Renee Bonorchis

An East African lending drive is prompting Real People Investment Holdings to sell its first bond in Kenya as the South African company seeks to counter slowing growth at home.

The lender might raise as much as 2 billion Kenyan shillings (R244 million) in two- to four-year securities, chief executive Neil Grobbelaar said last week. Real People sold rand debt due in March 2015 pegged to interbank rates in March with a 7.81 percent coupon. That compares with 12.75 percent on debt due in September 2018 for Nairobi-based housing finance company Shelter Afrique.

Real People, which provides loans for homes and small businesses, is expanding in Kenya, Uganda and Tanzania as South Africa risks falling into a recession amid rising unemployment and interest rates. The company had invested R300m in Kenya and wanted to avoid currency fluctuations by raising local funding for the Nairobi division, Grobbelaar said.

“The management of Real People’s debt and its liquidity profile is quite sophisticated,” said Gareth Bern, a money manager at Prudential Investment Managers. “The business is well-capitalised.”

East Africa’s growth prospects are attracting companies such as Real People even as incidents of terrorism increase. Almost 250 people have died in attacks across Kenya since September last year, when al-Qaeda-linked militants raided the Westgate Mall in Nairobi.

The violence had not raised risks for bond issuers, with the fallout limited to tourism, said Peter Njuguna, the head of fixed income and money markets at Kenya Commercial Bank. British-American Investments, Kenya’s biggest fund manager, cancelled a planned second bond after raising all the money it sought in a sale last week.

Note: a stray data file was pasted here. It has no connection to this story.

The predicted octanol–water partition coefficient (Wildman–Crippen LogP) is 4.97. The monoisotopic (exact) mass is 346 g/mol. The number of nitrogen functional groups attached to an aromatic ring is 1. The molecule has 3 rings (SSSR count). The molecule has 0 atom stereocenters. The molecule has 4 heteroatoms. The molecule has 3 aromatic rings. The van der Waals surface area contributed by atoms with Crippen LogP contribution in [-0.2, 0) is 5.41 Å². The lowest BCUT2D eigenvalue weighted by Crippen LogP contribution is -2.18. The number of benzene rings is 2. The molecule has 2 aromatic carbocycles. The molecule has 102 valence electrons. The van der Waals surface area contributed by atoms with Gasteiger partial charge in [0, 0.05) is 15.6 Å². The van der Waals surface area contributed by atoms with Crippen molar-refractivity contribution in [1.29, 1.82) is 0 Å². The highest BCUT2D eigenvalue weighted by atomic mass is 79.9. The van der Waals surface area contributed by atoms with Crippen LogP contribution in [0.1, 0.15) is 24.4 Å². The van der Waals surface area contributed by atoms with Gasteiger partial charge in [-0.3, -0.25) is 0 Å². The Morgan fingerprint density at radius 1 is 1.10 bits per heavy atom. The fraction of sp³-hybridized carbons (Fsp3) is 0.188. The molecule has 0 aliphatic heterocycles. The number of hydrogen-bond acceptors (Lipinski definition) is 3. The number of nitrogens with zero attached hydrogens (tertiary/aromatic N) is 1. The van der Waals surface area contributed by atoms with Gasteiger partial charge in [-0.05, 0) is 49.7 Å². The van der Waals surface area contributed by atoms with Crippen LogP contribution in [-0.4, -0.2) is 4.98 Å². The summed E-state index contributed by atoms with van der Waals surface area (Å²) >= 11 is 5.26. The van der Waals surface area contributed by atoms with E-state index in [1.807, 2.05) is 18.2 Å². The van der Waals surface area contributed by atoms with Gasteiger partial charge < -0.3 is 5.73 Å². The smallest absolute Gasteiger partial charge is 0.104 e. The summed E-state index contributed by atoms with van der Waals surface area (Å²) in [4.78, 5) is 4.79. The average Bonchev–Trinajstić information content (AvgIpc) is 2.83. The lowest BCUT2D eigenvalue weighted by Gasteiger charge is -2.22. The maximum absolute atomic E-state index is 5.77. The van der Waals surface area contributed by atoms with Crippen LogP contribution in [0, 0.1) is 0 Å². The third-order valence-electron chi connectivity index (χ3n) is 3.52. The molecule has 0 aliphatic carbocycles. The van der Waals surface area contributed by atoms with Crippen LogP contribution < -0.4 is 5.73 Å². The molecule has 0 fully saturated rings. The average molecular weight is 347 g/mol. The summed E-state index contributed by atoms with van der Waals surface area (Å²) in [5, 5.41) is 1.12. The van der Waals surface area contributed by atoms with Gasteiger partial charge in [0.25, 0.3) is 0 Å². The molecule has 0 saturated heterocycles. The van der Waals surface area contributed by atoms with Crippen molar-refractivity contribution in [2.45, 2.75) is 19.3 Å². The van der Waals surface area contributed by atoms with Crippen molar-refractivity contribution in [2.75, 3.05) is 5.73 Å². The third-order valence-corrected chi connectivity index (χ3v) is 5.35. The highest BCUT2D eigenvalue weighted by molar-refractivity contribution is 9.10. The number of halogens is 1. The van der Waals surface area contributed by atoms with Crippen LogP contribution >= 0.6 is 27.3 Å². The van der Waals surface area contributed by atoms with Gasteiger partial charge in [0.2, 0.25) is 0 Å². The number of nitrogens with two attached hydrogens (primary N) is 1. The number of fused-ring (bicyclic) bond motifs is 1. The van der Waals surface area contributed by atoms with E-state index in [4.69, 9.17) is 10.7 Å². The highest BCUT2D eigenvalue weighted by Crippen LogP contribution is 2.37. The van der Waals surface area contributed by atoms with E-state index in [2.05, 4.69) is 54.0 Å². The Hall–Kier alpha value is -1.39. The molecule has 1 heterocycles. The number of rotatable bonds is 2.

Tourism, Kenya’s biggest source of foreign exchange after tea, has suffered, with arrivals slumping 18 percent to 1.4 million last year, partly because of terrorism.

“We haven’t experienced an impact on our business” because of the attacks, Grobbelaar said.

Real People has sold 30 rand-denominated bonds and Swedish and Norwegian securities since 2011, data compiled by Bloomberg shows. Moody’s Investors Service downgraded the company’s long-term local rating one step to on June 11, with a negative outlook, as it slid to a loss in the fiscal year through March because of charges linked to discontinued businesses and increasing impairments. Higher sales in east Africa would be offset by new business costs, Moody’s said.

“Our Kenyan business is operating in a high growth region with consumers who are under-indebted and coming off a low base,” Grobbelaar said. “It’s a good opportunity.”

East Africa’s economic growth will probably accelerate to 6.3 percent this year from 5.6 percent last year, according to International Monetary Fund (IMF) estimates. South Africa’s economy may expand 2.3 percent this year from 1.9 percent last year, the IMF forecasts.

Real People’s Kenyan business accounts for about 20 percent of profit. Grobbelaar said it did not have immediate plans to raise debt in Uganda and Tanzania, where the company focused on lending to small business.

The rand has weakened 1 percent against the dollar this year, compared with a 1.7 percent decline in the shilling. The rand was bid at R10.6411 to the dollar at 5pm yesterday, 1.93c stronger than at 5pm on Friday.

“We think there is appetite for a bond,” Grobbelaar said. “We’re in the process of appointing arrangers.” – Bloomberg